Born in Boston on Dec. 31, 1948, Summer started her singing career as the lead singer in a psychedelic rock band named Crow. She moved to New York City in the mid 1960s and worked as an actress, dancer and singer, before moving to Europe where she performed in “Hair” with a German company.

In 1976, she had her first major American hit with “Love to Love You Baby,” which she wrote with Moroder. It climbed to No. 2 on the U.S. charts, and she had 13 more top ten singles, including “Last Dance,” “Hot Stuff” and a remake of “MacArthur Park.”

All audience members for “Summer: The Donna Summer Musical” must wear a mask and show proof of vaccination against COVID-19. There will be performances each night during the show’s run, with matinees scheduled for Thursday and Saturday.

Marks a return

This week’s show also marks the first major event on the Proctor’s Main Stage since March of 2020. It was a Thursday afternoon, March 12 of that year, when Proctors CEO Philip Morris decided to follow Broadway’s example and shut down the theater.

At the time, Morris told The Gazette that the theater could very likely stay closed through the summer. Last week he mentioned how he never would have believed Proctors would remain mostly idle for 20 months.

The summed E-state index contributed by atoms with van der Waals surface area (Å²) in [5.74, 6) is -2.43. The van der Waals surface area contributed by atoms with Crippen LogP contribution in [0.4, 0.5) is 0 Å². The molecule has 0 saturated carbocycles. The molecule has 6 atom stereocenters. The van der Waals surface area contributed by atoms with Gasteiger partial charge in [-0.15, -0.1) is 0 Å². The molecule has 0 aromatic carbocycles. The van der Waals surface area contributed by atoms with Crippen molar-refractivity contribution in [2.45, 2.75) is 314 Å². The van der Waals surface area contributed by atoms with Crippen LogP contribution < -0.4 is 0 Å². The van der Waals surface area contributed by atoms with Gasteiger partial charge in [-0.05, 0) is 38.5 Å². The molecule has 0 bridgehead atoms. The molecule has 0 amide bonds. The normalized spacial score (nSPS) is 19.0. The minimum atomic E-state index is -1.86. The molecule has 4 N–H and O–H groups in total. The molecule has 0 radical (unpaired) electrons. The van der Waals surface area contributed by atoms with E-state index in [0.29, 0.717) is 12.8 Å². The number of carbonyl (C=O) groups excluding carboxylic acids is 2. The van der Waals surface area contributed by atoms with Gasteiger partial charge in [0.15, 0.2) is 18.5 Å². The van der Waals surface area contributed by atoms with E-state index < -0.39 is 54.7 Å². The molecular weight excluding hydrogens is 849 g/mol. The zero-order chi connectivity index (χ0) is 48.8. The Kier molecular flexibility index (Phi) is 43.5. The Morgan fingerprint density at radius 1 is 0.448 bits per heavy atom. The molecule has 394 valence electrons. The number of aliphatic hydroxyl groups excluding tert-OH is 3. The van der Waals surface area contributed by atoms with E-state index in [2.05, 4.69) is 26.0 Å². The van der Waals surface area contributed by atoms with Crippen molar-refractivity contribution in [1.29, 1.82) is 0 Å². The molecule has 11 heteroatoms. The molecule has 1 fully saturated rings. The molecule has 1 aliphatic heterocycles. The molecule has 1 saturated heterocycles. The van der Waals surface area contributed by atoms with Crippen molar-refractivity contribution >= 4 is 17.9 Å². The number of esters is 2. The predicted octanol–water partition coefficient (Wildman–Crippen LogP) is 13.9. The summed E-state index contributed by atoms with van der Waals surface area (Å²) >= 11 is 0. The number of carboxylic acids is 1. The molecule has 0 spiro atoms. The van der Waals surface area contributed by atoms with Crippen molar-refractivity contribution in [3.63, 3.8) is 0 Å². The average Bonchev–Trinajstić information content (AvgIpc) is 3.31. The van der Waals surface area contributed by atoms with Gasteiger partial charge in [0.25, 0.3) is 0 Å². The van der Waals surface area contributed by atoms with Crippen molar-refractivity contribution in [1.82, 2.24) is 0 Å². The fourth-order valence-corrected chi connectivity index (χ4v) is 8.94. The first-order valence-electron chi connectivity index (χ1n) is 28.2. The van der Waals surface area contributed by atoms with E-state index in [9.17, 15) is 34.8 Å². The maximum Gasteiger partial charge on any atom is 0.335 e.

“It was much worse than I ever could have imagined,” he said. “We had to make radical cuts in our staff and our activities, and it’s been a long road back. We’re very happy to start up again with our first national tour since COVID began, but we also have to see how our audience responds. We will be following all COVID protocols because many people still don’t feel comfortable going out.”

“Bandstand” was the show that suddenly had its three-day run at Proctors that weekend in March of 2020, while the next show on the schedule, for March 24-29, was, coincidentally, “Summer: The Donna Summer Musical.”

Morris added that the Proctors Arcade will officially reopen Monday, Dec. 6, on a limited basis, and the Apostrophe Cafe, located inside the Proctors complex, will be open for coffee, tea and snacks.

‘Summer: The Donna Summer Musical’

WHERE: Proctors, 432 State St., Schenectady
WHEN: Dec. 7-12; performances are at 7:30 p.m. Tuesday and Wednesday, 1:30 and 8 p.m. Thursday, 8 p.m. Friday, 2 and 8 p.m. Saturday and 2 p.m. Sunday
HOW MUCH: $90-$20
MORE INFO: Visit or call (518) 346-6204

Categories: Entertainment, Life and Arts